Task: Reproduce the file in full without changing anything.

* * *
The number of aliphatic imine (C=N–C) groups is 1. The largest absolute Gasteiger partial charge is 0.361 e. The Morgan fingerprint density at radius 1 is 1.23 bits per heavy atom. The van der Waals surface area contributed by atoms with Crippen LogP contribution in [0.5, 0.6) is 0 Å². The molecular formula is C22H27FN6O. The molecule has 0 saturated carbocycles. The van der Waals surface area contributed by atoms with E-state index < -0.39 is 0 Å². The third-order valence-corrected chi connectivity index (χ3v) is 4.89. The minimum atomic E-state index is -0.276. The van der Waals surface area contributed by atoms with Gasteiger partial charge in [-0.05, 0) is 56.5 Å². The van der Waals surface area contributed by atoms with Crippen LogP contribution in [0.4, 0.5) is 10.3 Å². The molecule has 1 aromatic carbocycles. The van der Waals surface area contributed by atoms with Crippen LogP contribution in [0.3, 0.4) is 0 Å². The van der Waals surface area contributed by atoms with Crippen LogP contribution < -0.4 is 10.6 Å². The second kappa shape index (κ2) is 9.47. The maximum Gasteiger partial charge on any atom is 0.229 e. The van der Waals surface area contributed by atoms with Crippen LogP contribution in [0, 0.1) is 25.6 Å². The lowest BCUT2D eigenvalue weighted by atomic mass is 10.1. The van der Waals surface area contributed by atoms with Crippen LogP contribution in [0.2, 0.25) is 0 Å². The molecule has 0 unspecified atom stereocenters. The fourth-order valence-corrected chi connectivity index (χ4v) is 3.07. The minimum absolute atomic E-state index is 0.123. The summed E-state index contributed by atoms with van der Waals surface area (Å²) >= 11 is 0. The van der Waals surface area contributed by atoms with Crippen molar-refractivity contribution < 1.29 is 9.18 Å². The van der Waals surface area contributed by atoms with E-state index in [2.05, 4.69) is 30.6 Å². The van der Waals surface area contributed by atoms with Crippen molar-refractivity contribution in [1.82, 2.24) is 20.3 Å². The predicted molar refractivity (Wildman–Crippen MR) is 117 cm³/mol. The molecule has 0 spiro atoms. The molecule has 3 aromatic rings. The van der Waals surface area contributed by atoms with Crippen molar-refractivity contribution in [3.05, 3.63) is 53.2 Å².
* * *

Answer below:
The number of aliphatic imine (C=N–C) groups is 1. The largest absolute Gasteiger partial charge is 0.361 e. The Morgan fingerprint density at radius 1 is 1.23 bits per heavy atom. The van der Waals surface area contributed by atoms with Crippen LogP contribution in [0.5, 0.6) is 0 Å². The molecular formula is C22H27FN6O. The molecule has 0 saturated carbocycles. The van der Waals surface area contributed by atoms with E-state index < -0.39 is 0 Å². The third-order valence-corrected chi connectivity index (χ3v) is 4.89. The minimum atomic E-state index is -0.276. The van der Waals surface area contributed by atoms with Gasteiger partial charge in [-0.05, 0) is 56.5 Å². The van der Waals surface area contributed by atoms with Crippen LogP contribution in [0.4, 0.5) is 10.3 Å². The molecule has 1 aromatic carbocycles. The van der Waals surface area contributed by atoms with Crippen LogP contribution in [0.3, 0.4) is 0 Å². The van der Waals surface area contributed by atoms with Crippen LogP contribution < -0.4 is 10.6 Å². The second kappa shape index (κ2) is 9.47. The maximum Gasteiger partial charge on any atom is 0.229 e. The van der Waals surface area contributed by atoms with Crippen LogP contribution in [0, 0.1) is 25.6 Å². The lowest BCUT2D eigenvalue weighted by atomic mass is 10.1. The van der Waals surface area contributed by atoms with Crippen LogP contribution in [0.2, 0.25) is 0 Å². The molecule has 0 unspecified atom stereocenters. The fourth-order valence-corrected chi connectivity index (χ4v) is 3.07. The minimum absolute atomic E-state index is 0.123. The summed E-state index contributed by atoms with van der Waals surface area (Å²) >= 11 is 0. The van der Waals surface area contributed by atoms with Crippen molar-refractivity contribution < 1.29 is 9.18 Å². The van der Waals surface area contributed by atoms with E-state index in [2.05, 4.69) is 30.6 Å². The van der Waals surface area contributed by atoms with Crippen molar-refractivity contribution in [1.82, 2.24) is 20.3 Å². The predicted molar refractivity (Wildman–Crippen MR) is 117 cm³/mol. The molecule has 0 spiro atoms. The molecule has 3 aromatic rings. The van der Waals surface area contributed by atoms with Crippen molar-refractivity contribution in [3.05, 3.63) is 53.2 Å².